Perry stood near his domicile, an ingenious mini Conestoga wagon he’d rigged up on a tiny trailer. It had been his home for years and rested in front of an apartment building. The building owner allowed him to live there in trade for security, picking up litter, and some handyman tasks.

Elmer the husky and I were out for an afternoon walk through the park. A dilapidated RV and battered trailer that had been marooned across the street from the park for four or five months were finally gone—to side streets a few blocks away. How these rigs managed not to disintegrate during transit was unimaginable.

The place where the RV and trailer had formerly been parked once hosted a full blown encampment consisting of almost 20 rigs, vehicles, tents, and pallet shanties. I witnessed its sweeping almost 18 months ago, but now and then new domiciles for the homeless reappear.

Perry had been homeless in the neighborhood for almost 20 years. He survives by picking up trash every day, all day, and accepting donations for his labor. He typically wears a clip-on tie on the job. I give him a few bucks every time we meet and always have a brief conversation with him on a variety of subjects, but usually about homelessness.

The RV and trailer had been parked 50 yards away from Perry’s domicile. He’d lived near the encampment for several years and had also witnessed when it was swept. We talked about it later and Perry registered a level of disgust for those residents that shocked me. I mean, he loathed their garbage, hoarding, drug use, screaming at all hours, loud generators, general meth miscreant behavior, you name it.

It was almost the same level of disgust members of the Old Crow Book Club had for residents of the encampment, and when they revealed this particular attitude is when I learned there are distinct class divisions to homeless people and it typically falls along the lines of which drugs are consumed and if you practice a leave-no-trace kind of homelessness.

I walked up to Perry and introduced Elmer. I fished out a couple bucks from my wallet and handed them over. He thanked me and I thanked him.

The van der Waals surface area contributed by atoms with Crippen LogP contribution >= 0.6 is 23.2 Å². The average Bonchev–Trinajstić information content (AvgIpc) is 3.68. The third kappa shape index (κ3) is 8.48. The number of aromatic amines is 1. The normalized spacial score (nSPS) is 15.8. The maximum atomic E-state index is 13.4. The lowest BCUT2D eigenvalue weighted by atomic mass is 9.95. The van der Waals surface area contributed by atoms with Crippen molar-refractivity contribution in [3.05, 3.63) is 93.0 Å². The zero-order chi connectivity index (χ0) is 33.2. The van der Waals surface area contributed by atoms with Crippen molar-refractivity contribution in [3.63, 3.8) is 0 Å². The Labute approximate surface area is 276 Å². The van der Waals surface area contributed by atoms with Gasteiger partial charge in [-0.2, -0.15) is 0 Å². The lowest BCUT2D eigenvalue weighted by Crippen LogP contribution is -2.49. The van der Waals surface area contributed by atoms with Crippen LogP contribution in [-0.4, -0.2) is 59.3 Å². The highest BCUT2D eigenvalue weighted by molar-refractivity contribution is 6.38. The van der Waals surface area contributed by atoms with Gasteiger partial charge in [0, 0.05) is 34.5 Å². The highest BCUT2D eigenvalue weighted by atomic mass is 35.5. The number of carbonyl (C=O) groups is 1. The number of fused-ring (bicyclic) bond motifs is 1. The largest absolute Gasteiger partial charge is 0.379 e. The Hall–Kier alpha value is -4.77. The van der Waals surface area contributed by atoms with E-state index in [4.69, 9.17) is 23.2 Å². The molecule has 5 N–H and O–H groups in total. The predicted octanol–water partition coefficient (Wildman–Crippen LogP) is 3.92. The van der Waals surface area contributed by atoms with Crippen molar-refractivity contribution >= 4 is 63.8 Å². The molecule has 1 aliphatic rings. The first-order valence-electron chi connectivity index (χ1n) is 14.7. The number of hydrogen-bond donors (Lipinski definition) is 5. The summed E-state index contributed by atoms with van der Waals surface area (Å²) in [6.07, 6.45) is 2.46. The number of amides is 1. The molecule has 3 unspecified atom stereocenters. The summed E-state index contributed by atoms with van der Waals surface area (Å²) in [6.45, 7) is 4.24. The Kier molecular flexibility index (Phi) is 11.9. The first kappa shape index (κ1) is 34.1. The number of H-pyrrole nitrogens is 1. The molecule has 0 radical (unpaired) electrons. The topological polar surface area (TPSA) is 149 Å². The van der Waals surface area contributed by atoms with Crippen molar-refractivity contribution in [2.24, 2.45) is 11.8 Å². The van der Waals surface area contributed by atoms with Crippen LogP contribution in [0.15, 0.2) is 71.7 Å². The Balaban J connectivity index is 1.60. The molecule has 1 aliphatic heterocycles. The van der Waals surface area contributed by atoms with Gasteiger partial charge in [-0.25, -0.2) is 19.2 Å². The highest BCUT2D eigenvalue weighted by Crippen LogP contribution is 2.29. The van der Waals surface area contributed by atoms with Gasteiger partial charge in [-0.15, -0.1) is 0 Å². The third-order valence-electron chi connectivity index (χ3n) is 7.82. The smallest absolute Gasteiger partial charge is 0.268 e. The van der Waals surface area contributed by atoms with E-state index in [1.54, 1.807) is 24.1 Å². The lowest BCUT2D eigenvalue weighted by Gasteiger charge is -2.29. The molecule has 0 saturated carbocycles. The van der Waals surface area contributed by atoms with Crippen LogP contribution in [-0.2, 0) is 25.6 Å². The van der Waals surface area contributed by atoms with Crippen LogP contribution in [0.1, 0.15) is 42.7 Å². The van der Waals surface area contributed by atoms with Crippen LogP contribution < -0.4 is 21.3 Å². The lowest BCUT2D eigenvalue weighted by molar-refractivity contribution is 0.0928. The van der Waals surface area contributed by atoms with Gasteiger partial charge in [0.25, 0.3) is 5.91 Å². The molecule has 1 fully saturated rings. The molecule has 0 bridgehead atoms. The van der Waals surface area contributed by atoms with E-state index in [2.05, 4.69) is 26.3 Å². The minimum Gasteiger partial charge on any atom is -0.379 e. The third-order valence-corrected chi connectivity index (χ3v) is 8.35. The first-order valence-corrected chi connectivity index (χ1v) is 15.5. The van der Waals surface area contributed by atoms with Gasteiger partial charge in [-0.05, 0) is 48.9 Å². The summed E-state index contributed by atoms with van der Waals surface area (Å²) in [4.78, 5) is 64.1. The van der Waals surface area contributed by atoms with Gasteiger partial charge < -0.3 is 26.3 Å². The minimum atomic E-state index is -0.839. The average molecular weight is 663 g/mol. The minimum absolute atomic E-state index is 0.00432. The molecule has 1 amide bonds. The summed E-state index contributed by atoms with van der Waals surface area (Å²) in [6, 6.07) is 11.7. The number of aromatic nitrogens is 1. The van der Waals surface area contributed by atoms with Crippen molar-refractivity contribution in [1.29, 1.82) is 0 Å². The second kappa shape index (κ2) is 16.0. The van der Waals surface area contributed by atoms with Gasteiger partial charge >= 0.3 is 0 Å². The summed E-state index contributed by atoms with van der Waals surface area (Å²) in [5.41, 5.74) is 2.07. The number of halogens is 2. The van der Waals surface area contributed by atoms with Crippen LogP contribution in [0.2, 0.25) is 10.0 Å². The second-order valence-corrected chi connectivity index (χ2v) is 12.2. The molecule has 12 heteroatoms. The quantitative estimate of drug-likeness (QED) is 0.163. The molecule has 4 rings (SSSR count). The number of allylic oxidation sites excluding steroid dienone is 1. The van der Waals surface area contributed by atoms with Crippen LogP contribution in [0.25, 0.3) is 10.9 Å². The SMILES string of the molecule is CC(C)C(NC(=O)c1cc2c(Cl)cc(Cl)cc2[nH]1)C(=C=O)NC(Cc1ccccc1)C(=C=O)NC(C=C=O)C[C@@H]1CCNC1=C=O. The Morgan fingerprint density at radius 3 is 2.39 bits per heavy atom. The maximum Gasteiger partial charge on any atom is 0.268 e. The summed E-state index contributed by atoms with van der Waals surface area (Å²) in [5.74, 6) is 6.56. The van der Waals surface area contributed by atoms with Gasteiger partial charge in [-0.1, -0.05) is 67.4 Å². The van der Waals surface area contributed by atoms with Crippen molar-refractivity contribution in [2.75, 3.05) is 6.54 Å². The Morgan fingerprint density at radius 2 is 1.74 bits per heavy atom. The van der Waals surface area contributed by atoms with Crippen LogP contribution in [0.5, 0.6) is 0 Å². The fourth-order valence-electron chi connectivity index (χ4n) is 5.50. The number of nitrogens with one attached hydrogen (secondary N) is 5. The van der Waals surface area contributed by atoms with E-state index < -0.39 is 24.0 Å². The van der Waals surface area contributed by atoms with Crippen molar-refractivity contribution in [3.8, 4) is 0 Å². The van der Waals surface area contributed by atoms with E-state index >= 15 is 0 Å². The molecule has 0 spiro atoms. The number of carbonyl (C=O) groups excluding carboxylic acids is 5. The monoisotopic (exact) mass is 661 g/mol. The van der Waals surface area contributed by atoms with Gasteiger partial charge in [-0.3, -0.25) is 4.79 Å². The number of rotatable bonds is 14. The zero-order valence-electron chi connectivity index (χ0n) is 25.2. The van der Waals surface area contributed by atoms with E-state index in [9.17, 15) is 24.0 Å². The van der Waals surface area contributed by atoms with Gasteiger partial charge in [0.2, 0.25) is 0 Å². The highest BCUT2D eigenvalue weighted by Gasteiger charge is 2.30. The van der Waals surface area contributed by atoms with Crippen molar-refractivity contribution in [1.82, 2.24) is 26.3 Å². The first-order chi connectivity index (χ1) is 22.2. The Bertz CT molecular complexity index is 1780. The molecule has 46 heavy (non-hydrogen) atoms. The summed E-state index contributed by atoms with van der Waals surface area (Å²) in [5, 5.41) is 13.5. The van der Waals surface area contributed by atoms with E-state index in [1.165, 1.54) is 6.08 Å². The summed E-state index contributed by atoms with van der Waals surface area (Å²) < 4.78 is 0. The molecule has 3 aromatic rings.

Perry petted Elmer and then began warning me about walking the dog in the area; he was always finding needles or pills (presumably fentanyl) on the streets and sidewalks.

I asked him about the missing RV and trailer and he launched into a tirade about their squalor and their occupants, one of whom Perry claimed was an 80-year-old woman and I had no reason not to believe him.

But Perry didn’t stop there. He then began an angry riff about the meth and fentanyl zombies that he frequently encountered in the neighborhood.

“Don’t look them in the eye,” said Perry. “They will roll you and the next thing you know the cops will be at your door.”

I didn’t say anything and Perry continued.

“It’s like chumming for shit if you help these people.”

He asked me if knew what chumming meant, and I said I did.

I also knew he meant shit to stand in for sharks, bad human beings. I got the metaphor but wasn’t sure if I agreed with it or it made any logical sense. Chumming is for catching and killing sharks, not helping them. You can’t really chum a human being with smiles, kindness, favors, big favors, then reel them in and kill them, literally or metaphorically. Can you? I suppose a con man could.

And what happens if you chum a shark and it ends up eating you? Think Quint in Jaws.

I think Perry’s point was that helping some of the homeless and engaging them beyond a simple hello and giving them a few bucks can lead to getting burned.

Never once in all my interactions with the homeless, particularly members of the Old Crow Book Club, have I once feared of getting burned by helping them.

It was time for me and Elmer to leave. I told Perry to keep up the good work. As I walked away, I started thinking about the phrase, “chumming for shit.” I thought about it all the way home.